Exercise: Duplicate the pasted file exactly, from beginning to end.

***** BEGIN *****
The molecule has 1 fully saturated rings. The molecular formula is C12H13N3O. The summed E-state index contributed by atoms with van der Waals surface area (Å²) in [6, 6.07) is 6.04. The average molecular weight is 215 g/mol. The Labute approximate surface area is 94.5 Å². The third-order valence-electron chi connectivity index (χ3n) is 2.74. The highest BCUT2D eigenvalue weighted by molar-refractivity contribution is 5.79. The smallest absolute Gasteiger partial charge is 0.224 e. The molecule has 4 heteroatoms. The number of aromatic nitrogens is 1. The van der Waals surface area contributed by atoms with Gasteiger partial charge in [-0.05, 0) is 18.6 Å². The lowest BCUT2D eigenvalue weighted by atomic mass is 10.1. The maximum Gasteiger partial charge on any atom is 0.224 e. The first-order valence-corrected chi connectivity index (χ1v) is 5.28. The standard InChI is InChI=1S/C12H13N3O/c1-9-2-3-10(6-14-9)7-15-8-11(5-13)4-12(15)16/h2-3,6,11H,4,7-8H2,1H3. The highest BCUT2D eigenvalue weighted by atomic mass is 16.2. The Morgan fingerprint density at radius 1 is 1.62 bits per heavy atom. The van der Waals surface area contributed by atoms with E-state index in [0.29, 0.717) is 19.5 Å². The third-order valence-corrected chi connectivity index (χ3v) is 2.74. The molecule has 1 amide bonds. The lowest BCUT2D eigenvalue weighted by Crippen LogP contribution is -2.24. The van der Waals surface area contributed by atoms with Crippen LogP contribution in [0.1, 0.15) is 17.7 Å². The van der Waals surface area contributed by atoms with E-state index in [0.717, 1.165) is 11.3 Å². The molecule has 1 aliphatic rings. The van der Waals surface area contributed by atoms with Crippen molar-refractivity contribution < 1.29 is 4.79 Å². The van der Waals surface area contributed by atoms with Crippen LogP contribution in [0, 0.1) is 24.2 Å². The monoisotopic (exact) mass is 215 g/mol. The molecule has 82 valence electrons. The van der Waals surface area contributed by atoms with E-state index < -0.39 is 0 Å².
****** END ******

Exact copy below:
The molecule has 1 fully saturated rings. The molecular formula is C12H13N3O. The summed E-state index contributed by atoms with van der Waals surface area (Å²) in [6, 6.07) is 6.04. The average molecular weight is 215 g/mol. The Labute approximate surface area is 94.5 Å². The third-order valence-electron chi connectivity index (χ3n) is 2.74. The highest BCUT2D eigenvalue weighted by molar-refractivity contribution is 5.79. The smallest absolute Gasteiger partial charge is 0.224 e. The molecule has 4 heteroatoms. The number of aromatic nitrogens is 1. The van der Waals surface area contributed by atoms with Gasteiger partial charge in [-0.05, 0) is 18.6 Å². The lowest BCUT2D eigenvalue weighted by atomic mass is 10.1. The maximum Gasteiger partial charge on any atom is 0.224 e. The first-order valence-corrected chi connectivity index (χ1v) is 5.28. The standard InChI is InChI=1S/C12H13N3O/c1-9-2-3-10(6-14-9)7-15-8-11(5-13)4-12(15)16/h2-3,6,11H,4,7-8H2,1H3. The highest BCUT2D eigenvalue weighted by atomic mass is 16.2. The Morgan fingerprint density at radius 1 is 1.62 bits per heavy atom. The van der Waals surface area contributed by atoms with E-state index in [0.29, 0.717) is 19.5 Å². The third-order valence-corrected chi connectivity index (χ3v) is 2.74. The molecule has 1 amide bonds. The lowest BCUT2D eigenvalue weighted by Crippen LogP contribution is -2.24. The van der Waals surface area contributed by atoms with Crippen LogP contribution in [0.1, 0.15) is 17.7 Å². The van der Waals surface area contributed by atoms with E-state index in [0.717, 1.165) is 11.3 Å². The molecule has 1 aliphatic rings. The van der Waals surface area contributed by atoms with Crippen molar-refractivity contribution < 1.29 is 4.79 Å². The van der Waals surface area contributed by atoms with Crippen LogP contribution in [0, 0.1) is 24.2 Å². The monoisotopic (exact) mass is 215 g/mol. The molecule has 82 valence electrons. The van der Waals surface area contributed by atoms with E-state index < -0.39 is 0 Å².